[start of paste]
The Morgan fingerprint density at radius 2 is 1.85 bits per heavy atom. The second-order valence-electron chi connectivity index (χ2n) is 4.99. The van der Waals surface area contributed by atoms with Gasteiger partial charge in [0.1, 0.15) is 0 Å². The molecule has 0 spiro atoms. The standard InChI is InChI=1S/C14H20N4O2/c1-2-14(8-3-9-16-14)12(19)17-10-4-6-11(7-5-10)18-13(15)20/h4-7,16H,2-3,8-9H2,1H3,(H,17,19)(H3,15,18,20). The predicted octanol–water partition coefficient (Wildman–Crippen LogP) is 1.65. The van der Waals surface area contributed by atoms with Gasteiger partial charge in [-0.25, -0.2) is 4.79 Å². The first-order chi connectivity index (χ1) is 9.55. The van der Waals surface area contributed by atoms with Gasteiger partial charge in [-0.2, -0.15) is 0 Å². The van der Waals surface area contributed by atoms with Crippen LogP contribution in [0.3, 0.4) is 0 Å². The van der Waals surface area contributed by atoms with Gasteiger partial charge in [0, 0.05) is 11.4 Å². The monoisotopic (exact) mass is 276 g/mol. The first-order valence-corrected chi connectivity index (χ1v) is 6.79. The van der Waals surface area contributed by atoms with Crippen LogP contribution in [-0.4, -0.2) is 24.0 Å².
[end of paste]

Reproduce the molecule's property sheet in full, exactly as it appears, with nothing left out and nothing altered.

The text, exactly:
The Morgan fingerprint density at radius 2 is 1.85 bits per heavy atom. The second-order valence-electron chi connectivity index (χ2n) is 4.99. The van der Waals surface area contributed by atoms with Gasteiger partial charge in [0.1, 0.15) is 0 Å². The molecule has 0 spiro atoms. The standard InChI is InChI=1S/C14H20N4O2/c1-2-14(8-3-9-16-14)12(19)17-10-4-6-11(7-5-10)18-13(15)20/h4-7,16H,2-3,8-9H2,1H3,(H,17,19)(H3,15,18,20). The predicted octanol–water partition coefficient (Wildman–Crippen LogP) is 1.65. The van der Waals surface area contributed by atoms with Gasteiger partial charge in [-0.25, -0.2) is 4.79 Å². The first-order chi connectivity index (χ1) is 9.55. The van der Waals surface area contributed by atoms with Gasteiger partial charge in [-0.2, -0.15) is 0 Å². The van der Waals surface area contributed by atoms with Crippen LogP contribution in [0.3, 0.4) is 0 Å². The van der Waals surface area contributed by atoms with Gasteiger partial charge in [0, 0.05) is 11.4 Å². The monoisotopic (exact) mass is 276 g/mol. The first-order valence-corrected chi connectivity index (χ1v) is 6.79. The van der Waals surface area contributed by atoms with Crippen LogP contribution in [-0.4, -0.2) is 24.0 Å².